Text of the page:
The Troubled Memory of the Underground Railroad: Mythmaking and Propaganda within the History we teach

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Easton Phillips
Stephen Porter

Abstract

By Easton Phillips, History


Advisor: Stephen Porter


Awards: Capstone Competition: First Place Winner


Presentation ID: 79


Abstract: The majority of the Underground Railroad's history emerged between the 1880s and early 1900s. Decades before the Civil Rights movement, African Americans and their allies viewed the cooperation and camaraderie that came from the Underground Railroad's history as a step towards a racially harmonious America, while others argued that blacks alone lacked the ability or capacity to reach freedom without the assistance of whites. The prevailing narratives promoted the image of predominantly white conductors risking their lives to usher adventurous runaways to the promised land of freedom in defiance of southern slavecatchers. Through the analysis of scholarly literature and amateur reminiscences, it is possible to identify how this "popular image" of the Railroad was altered by the "winners" of America's ideological struggles. Within this same literature exists the reasoning for placing whites at the center of the Underground Railroad and the identity of those who benefitted from this "folklore history".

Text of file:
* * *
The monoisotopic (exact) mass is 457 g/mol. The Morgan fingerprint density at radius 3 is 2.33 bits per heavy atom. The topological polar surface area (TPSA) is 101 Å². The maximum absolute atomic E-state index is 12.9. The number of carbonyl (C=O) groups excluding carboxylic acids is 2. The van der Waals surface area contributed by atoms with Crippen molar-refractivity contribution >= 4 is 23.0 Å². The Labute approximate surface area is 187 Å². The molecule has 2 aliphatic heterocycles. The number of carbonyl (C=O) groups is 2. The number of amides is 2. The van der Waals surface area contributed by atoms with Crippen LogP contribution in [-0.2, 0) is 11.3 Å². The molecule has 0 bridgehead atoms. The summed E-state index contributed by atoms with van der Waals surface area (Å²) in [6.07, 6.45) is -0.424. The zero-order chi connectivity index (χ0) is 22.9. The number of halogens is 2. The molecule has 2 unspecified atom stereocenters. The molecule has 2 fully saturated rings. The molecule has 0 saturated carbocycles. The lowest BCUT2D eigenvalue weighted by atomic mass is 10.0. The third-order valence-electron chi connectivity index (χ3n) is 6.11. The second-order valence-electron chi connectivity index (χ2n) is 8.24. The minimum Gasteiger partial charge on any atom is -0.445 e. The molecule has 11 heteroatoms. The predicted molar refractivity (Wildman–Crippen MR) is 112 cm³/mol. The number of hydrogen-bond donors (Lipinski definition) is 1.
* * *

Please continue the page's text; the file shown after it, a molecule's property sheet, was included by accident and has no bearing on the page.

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Section
Social (In)Justice